If they absolutely can’t find something else to do, get Soft Paws. But there’s plenty of things to try first. Biggest thing is to find what texture kitty likes to claw. Simba seems to like that nice leftover Berber carpet that dad gave me from scraps where they carpeted one of their rooms in the past (actually I think that might have been leftover dorm carpet). Anubis (even though he has no front claws – not our doing) prefers sisal. He also likes the EmeryCat cardboard/sandpaper thing my gram gave us for Simba (who of course ignores it). They both like the back of the rolled-up carpet thats waiting to be laid in the bedroom where a prior foster doggie ripped up some of the flooring. If there’s a particular piece of furniture kitty is destroying more often, you can always try making a homemade scratching post covered with material of a similar texture, and make sure the cat knows THAT is the OK spot to claw, and the furniture is not OK. Kind of like one of the foster doggies who kept trying to steal the cat toys, Once I figured out she wanted a soft plush toy, I got her one and she left all the cat’s toys alone. If you find the right texture your cat wants to scratch on, once you show her that’s where she scratches, she will be more likely to listen when you tell her “no” for attacking the furniture.

    For the screen scratching I had to take another route, because it wasn’t my cat doing the scratching. See, where I live now used to be the home of one of my uncles. My grandfather’s old cat used to belong to said uncle, so he still tried to come in over here quite a bit. I didn’t want any fuss being raised between the cats, and I wasn’t sure what he might be carrying since he was outside a lot and may have picked up something my cat wasn’t vaccinated for, so I never let him in (at least… not on purpose… he did sneak in once when we were bringing in groceries). So he always clawed at the screen trying to beg to come in. I ended up keeping a spray bottle nearby and giving him a little spritz of water every time he clawed.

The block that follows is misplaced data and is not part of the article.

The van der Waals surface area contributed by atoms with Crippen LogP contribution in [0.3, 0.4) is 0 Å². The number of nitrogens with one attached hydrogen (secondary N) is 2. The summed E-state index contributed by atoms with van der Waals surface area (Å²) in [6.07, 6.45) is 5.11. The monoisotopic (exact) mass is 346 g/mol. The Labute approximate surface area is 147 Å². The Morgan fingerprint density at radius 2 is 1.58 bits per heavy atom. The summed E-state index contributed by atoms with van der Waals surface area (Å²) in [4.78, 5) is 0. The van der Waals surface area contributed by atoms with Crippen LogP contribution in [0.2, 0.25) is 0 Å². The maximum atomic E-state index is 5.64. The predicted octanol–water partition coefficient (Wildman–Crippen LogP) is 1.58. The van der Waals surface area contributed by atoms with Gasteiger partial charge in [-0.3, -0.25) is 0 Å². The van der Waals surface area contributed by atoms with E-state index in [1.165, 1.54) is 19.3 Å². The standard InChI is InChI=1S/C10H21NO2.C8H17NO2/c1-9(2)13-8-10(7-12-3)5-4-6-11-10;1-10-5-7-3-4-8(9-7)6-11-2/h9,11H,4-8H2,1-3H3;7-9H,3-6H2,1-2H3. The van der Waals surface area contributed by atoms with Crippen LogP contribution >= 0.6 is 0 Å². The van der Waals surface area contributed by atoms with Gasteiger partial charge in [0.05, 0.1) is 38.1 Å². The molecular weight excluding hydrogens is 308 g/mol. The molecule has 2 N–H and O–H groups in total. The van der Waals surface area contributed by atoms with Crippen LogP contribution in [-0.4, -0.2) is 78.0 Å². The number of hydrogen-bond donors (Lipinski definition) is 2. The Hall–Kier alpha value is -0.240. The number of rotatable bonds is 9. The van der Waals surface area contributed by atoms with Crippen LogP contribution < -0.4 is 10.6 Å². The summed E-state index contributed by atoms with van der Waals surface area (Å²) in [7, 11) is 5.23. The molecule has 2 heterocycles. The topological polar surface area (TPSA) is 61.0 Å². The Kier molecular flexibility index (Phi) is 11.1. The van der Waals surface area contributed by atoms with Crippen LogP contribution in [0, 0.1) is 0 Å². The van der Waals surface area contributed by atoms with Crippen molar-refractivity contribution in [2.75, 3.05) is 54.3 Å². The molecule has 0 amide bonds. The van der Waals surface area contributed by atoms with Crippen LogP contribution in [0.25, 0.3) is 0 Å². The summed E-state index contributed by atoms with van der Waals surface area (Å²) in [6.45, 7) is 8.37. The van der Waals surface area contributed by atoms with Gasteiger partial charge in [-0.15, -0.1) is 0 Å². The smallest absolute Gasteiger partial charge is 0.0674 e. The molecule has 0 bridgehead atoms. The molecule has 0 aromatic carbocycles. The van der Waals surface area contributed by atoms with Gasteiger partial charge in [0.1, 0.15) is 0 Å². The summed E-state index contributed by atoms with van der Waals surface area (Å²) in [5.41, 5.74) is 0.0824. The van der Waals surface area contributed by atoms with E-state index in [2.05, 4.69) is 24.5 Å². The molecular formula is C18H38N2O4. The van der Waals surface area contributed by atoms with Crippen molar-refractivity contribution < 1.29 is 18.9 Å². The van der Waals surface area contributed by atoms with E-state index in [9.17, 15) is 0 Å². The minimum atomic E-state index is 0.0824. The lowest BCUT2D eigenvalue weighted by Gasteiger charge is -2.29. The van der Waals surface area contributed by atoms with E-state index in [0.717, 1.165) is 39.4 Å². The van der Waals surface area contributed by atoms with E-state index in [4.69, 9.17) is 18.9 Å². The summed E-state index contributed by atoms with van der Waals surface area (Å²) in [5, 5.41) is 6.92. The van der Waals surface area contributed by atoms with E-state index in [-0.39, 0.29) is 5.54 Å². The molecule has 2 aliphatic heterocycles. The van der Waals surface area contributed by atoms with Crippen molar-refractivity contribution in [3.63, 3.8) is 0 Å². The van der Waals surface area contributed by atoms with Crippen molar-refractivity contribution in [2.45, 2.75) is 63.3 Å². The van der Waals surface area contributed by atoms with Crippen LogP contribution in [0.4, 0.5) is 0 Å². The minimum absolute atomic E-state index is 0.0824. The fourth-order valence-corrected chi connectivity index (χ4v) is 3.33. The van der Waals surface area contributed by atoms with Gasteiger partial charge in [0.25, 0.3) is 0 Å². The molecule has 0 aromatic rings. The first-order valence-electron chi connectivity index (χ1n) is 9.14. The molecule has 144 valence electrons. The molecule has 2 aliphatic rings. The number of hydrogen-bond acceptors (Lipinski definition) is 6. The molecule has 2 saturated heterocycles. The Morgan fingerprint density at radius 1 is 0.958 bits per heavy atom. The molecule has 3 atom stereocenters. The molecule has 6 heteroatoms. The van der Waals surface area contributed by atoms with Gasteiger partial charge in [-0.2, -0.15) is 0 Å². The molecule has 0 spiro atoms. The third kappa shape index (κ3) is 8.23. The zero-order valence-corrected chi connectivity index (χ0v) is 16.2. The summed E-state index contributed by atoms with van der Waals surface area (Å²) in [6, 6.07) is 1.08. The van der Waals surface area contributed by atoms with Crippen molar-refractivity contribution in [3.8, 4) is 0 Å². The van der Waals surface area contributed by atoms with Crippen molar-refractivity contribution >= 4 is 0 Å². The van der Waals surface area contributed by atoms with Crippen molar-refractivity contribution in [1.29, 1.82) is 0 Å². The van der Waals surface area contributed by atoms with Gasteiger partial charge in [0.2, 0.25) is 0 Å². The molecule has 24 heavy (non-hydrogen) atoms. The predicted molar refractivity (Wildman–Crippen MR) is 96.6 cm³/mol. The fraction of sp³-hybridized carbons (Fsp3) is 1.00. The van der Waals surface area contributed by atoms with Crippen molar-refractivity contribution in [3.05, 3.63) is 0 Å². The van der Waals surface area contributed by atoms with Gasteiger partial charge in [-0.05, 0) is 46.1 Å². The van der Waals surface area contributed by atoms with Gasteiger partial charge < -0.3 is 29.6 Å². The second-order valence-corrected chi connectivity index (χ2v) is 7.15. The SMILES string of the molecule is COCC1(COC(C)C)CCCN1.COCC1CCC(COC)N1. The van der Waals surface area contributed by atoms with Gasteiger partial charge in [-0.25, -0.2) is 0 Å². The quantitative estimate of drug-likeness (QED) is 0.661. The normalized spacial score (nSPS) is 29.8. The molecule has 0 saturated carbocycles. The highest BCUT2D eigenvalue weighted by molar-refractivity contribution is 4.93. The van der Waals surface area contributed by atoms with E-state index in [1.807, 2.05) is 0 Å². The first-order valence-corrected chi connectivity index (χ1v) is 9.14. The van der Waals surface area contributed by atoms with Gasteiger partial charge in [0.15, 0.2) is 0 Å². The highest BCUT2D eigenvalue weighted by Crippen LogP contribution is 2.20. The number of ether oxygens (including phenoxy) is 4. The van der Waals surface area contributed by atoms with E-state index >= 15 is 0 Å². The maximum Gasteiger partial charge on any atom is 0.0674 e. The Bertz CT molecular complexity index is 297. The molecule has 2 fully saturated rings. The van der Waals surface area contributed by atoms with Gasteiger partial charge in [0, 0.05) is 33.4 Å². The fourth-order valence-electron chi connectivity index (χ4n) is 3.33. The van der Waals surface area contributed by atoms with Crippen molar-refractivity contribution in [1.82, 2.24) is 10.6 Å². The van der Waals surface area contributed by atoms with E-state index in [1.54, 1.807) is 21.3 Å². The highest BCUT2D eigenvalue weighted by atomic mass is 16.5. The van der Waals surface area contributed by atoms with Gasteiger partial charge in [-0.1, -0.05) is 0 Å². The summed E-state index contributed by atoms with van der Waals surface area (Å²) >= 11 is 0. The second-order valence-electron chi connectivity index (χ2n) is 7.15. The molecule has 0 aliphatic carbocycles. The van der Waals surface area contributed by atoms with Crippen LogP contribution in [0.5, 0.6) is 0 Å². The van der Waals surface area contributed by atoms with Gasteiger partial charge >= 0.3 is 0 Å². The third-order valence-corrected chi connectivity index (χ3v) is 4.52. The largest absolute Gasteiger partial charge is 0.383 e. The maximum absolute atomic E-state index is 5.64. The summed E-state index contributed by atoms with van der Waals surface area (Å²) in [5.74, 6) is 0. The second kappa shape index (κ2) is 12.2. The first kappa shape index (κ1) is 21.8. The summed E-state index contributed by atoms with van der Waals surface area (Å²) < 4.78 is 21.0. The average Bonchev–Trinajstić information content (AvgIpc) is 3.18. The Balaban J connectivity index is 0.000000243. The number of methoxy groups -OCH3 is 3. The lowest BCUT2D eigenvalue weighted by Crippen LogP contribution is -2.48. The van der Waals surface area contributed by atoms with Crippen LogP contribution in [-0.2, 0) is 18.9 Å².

• Yep, I love the Soft Paws ( for claw maniacs. You can get them from your vet or pet products stores and they aren’t too tough to apply. Just keeping cat claws trimmed helps a bunch.

      • I love that last I knew my local shelter (shameless plug for the Humane Society of Delaware County ) started giving them away with their go-home packages for kitty adoptions. 🙂 They’ve been one of the best shelters in the state for a LONG time, and within the past year they’ve managed to make some expansions and apparently made it even better. Still need to get the chance to go check it out with all the cool new stuff.

  2. With my first cat we went the Soft Paws route also. I used to tell people that my Callie was getting her nails done or that they were press on nails for cats:)

  3. During our morning park jaunts, people say “What a gorgeous dog!” (Unless they fear big dogs… ;)) In the evening people have said, “What a sweet old dog.” My heart aches, though I know it’s due to her slower pace and, at times, achey joints…

    • August, with our first shepherd we had the same types of comments. Everyone knew him–we lived in an apartment for 9 years with him. They didn’t know our name but they knew the dog. *s* And yes, the slower pace was bitter sweet. I gained weight, too, because he wasn’t pushing our walk to a faster pace.

      But a slower walk takes longer, gives more time to (literally!) smell the roses and other good doggie stuff. My old dog taught me to appreciate taking time, live in the moment, and stop the rush-rush-rush of day to day.

      I love my young Magical-Dawg. But I miss my old guy, desperately.

  4. Pingback: Good Solutions for Cat Scratching | Little Big Cat

  5. Pingback: Feline Friday: Scratching the Surface–DON’T DeClaw! « Amy Shojai's Blog